• The trial of three Al Jazeera journalists was adjourned until May 3 after prosecutors played audio and video recordings many of which were unintelligible.

Arguments and Analysis

Human rights: Egypt’s black holes‘ (Borzou Daragahi Financial Times)

"Egyptian and international human rights advocates say that Mr Abdul-Samiyeh disappeared into a vast network of clandestine detention centres and camps that are in effect black sites unacknowledged by the government. Rights groups say the facilities, long in existence, have swelled in size and number since security forces began rounding up dissidents after the July 3 military coup that ousted Mohamed Morsi, the country’s Islamist president.

Neither ministry would respond to requests for information about facilities such as Azouly, the existence of which they officially deny. But Azouly is thought to be one among perhaps dozens of undeclared detention sites used by security forces to hold, interrogate and torture thousands of political opponents swept up from antimilitary demonstrations, homes and offices. Detainees have mostly been Morsi supporters or suspected members of his now-outlawed Muslim Brotherhood organisation and its allies. But they also include leftists opposed to the post-coup government installed by Abdel-Fattah al-Sisi, the former army general who is now running for president."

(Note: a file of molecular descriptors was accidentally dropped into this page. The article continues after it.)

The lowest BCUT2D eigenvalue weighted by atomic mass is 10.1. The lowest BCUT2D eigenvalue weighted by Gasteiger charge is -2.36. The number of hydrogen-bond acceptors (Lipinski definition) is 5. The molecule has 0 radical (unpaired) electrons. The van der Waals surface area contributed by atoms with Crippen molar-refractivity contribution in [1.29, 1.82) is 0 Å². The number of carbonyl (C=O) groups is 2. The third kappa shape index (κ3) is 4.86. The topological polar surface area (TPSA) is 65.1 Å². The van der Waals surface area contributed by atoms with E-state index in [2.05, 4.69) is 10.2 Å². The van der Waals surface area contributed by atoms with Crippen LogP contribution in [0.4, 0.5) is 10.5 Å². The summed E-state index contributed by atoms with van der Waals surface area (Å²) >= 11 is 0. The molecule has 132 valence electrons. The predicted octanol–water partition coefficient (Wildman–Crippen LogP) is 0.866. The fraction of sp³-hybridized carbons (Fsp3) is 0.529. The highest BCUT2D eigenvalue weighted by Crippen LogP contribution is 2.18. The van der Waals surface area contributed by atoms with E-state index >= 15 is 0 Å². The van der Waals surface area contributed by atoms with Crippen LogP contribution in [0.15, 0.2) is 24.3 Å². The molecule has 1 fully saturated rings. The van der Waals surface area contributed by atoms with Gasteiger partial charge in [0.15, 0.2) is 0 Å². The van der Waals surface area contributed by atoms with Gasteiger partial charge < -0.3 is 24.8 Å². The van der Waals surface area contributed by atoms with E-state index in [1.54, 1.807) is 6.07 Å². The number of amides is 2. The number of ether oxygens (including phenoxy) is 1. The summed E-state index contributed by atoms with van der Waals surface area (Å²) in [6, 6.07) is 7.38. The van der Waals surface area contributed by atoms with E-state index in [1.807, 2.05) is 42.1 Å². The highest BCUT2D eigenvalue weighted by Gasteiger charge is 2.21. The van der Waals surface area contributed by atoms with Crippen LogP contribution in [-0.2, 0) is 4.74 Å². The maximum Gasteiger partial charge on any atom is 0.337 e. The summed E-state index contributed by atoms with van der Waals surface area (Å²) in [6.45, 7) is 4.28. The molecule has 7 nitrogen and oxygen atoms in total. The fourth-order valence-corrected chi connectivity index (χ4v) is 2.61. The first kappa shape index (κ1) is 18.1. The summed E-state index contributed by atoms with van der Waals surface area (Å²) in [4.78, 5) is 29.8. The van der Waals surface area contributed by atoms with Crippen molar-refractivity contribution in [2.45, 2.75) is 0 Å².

Bahrain’s disappearing moderates‘ (Elizabeth Dickinson, Al Monitor)

"Yet, among the biggest loser from the rising violence in Bahrain is the moderate Shiite political opposition, Al Wefaq, which is struggling to craft its response. It has not supported the violent tactics of groups such as the more radical February 14 Youth Coalition, to the disappointment of some in their antigovernment constituency. Yet, they have also not condemned the attacks adamantly enough to satisfy many of their critics at home and abroad."

— Mary Casey

<p>Mary Casey-Baker is the editor of Foreign Policy’s Middle East Daily Brief, as well as the assistant director of public affairs at the Project on Middle East Political Science and assistant editor of The Monkey Cage blog for the Washington Post. </p> Twitter: @casey_mary